Exit this level of hell

Set realistic deadlines. Allow your team free time to be creative. Give them their nights and weekends to catch up on sleep and come back refreshed. Our team uses the last week of each month as “Mastery Week” where we work only on projects that have fallen through the cracks and that excite us.

7. Write first, research later

At this level, you are doomed to play an endless match of tennis with Serena Williams except you don’t get a racket. Your boss wants to see you beat her before they buy you a racket.

In content marketing, that racket is research. Executives often are pained to have content teams study their audience. Often, the argument comes down to cost. Who can afford the fee or time? The better question is who can afford not to arm their content team with information on what buyers want to hear? Withering volley after withering volley of tennis balls from competitors is your just reward.

Exit this level of hell

Give your team the resources (time and/or budget) to study your audience and get answers to questions like:

  • Where do you get your news?
  • What’s the last email from a business you clicked?
  • What brands do you like and why?
  • What brands don’t you like and why?
  • How would you explain our product to a colleague?
  • How would you share it with them?
  • Which of these topics most interests you?
Give your #content team the resources (time and/or budget) to study your audience and get answers to questions, says @cgillespie317 via @CMIContent. Share on X

8. Putting baby in the corner office

At this level, the junior team member manages all external contributors. This person means well, but they have little experience and do not exude that indelible air of unwavering certainty. They run all the content contractors ragged.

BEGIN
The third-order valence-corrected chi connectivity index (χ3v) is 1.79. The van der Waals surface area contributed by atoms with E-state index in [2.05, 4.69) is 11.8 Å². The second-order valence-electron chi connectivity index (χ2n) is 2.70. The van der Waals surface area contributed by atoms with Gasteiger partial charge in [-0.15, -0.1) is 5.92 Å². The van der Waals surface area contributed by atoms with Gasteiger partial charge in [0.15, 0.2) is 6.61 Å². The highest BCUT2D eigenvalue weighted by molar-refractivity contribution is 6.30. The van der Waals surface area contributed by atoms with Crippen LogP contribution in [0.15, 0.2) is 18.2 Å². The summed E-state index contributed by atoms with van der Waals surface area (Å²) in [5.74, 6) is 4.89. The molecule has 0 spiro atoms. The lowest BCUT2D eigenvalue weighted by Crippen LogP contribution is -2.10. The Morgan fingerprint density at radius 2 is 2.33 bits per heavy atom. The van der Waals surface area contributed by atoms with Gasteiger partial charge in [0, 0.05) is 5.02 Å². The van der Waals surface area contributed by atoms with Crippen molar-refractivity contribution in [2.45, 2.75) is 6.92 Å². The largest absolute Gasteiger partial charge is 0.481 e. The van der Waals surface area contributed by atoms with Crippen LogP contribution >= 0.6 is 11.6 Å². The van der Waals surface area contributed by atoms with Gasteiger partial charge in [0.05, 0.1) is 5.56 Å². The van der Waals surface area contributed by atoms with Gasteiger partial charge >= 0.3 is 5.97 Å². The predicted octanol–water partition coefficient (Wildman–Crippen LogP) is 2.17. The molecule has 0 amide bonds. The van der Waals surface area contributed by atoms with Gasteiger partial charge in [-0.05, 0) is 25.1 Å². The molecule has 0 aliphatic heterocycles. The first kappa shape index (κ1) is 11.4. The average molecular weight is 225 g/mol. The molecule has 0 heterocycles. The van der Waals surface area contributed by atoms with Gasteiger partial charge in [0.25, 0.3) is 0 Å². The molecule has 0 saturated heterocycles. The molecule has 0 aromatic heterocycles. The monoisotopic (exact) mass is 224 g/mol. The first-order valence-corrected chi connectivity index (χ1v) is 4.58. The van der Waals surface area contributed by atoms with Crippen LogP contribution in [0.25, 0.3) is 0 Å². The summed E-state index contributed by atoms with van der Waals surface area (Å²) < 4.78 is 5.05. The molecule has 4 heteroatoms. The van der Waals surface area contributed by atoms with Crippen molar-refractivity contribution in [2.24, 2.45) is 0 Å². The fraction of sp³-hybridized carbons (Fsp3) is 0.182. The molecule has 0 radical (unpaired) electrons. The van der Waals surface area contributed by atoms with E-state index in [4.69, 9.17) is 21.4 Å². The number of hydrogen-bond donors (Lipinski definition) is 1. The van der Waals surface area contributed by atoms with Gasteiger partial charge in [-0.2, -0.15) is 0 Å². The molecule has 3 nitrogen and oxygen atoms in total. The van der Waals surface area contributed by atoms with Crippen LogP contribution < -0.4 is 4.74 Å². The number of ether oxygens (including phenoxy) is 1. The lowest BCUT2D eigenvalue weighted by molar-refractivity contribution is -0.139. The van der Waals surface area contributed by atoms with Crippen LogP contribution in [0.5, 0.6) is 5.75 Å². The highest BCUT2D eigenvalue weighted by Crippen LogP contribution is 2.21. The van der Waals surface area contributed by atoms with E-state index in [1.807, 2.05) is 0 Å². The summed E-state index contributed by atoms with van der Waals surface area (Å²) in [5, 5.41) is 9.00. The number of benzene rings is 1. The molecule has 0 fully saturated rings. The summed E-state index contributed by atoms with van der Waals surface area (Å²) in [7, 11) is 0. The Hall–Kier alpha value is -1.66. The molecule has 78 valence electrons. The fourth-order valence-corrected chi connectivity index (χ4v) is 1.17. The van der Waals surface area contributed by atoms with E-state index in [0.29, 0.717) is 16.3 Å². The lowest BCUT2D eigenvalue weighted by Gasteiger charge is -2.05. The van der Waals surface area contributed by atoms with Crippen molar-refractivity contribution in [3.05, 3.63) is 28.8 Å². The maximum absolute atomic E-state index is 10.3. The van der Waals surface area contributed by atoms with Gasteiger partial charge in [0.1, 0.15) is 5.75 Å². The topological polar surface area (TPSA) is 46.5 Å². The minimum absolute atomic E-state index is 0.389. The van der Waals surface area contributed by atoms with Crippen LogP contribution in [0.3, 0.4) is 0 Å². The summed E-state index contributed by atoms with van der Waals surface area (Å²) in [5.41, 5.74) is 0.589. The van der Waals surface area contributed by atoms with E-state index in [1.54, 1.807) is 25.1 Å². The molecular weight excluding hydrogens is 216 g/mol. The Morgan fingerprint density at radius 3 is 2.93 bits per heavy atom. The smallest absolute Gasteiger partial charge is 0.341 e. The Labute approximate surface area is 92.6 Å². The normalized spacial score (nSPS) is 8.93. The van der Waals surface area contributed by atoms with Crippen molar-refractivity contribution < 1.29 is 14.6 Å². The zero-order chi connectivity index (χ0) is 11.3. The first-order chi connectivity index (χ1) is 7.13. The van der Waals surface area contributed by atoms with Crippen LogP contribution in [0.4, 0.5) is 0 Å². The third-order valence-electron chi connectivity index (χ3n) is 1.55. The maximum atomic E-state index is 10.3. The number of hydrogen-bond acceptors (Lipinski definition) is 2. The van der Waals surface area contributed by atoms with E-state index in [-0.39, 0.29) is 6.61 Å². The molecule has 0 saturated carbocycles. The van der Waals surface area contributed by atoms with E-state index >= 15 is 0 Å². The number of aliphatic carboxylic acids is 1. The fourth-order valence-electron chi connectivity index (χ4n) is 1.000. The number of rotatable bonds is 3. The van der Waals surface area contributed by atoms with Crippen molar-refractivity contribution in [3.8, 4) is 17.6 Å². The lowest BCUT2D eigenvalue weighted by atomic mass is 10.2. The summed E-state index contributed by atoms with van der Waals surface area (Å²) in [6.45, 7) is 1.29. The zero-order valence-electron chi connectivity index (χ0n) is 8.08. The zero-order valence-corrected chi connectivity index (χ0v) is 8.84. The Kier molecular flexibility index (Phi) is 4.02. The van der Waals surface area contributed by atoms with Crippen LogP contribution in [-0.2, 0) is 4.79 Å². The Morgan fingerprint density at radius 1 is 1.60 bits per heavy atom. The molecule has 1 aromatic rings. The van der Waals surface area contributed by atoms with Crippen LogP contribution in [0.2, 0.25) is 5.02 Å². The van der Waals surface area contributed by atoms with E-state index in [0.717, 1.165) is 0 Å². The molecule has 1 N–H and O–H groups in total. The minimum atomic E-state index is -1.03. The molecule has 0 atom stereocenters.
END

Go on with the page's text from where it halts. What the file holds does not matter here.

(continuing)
They edit work based on academic rules, with notes like, “Never begin a sentence with ‘but.’” (There is no stronger way to start a sentence.) They lack a sense of prioritization, requesting changes in a never-ending stream of emails that allows no peace.

Exit this level of hell

Trust your external resources – contractors, agencies, etc. – to do what they do best. As a happy side effect, they may even train your junior team members for free.

9. Towering martech stack of babble

The ninth level of hell is the hottest because it’s full of so much “hot” tech – smooth-talking chatbots, AI data cleansers, and email signature marketing tools. There is so much that it morphed into a giant martech transformer robot. Now it, not you, calls the shots.

Here, content decisions are no longer based on what buyers want. They’re based on getting an ROI out of this tool we purchased. To your audience, it feels like a multichannel assault by a robot army all screaming their first name.

Exit this level of hell

Let your content marketing strategy drive your content. Then, figure out if your technology can help.

Be your own superhero

Don’t let yourself, your content team, or your executives be your brand’s own worst enemy. But to become a content marketing superhero, you need to exit all nine circles of content operations hell. It requires thinking, listening, and committing to permanently remove the hurdles that trip up your content operations and keep your content marketing down.

What ideas do you have to exit these levels of hell? Share in the comments.

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Cover image by Joseph Kalinowski/Content Marketing Institute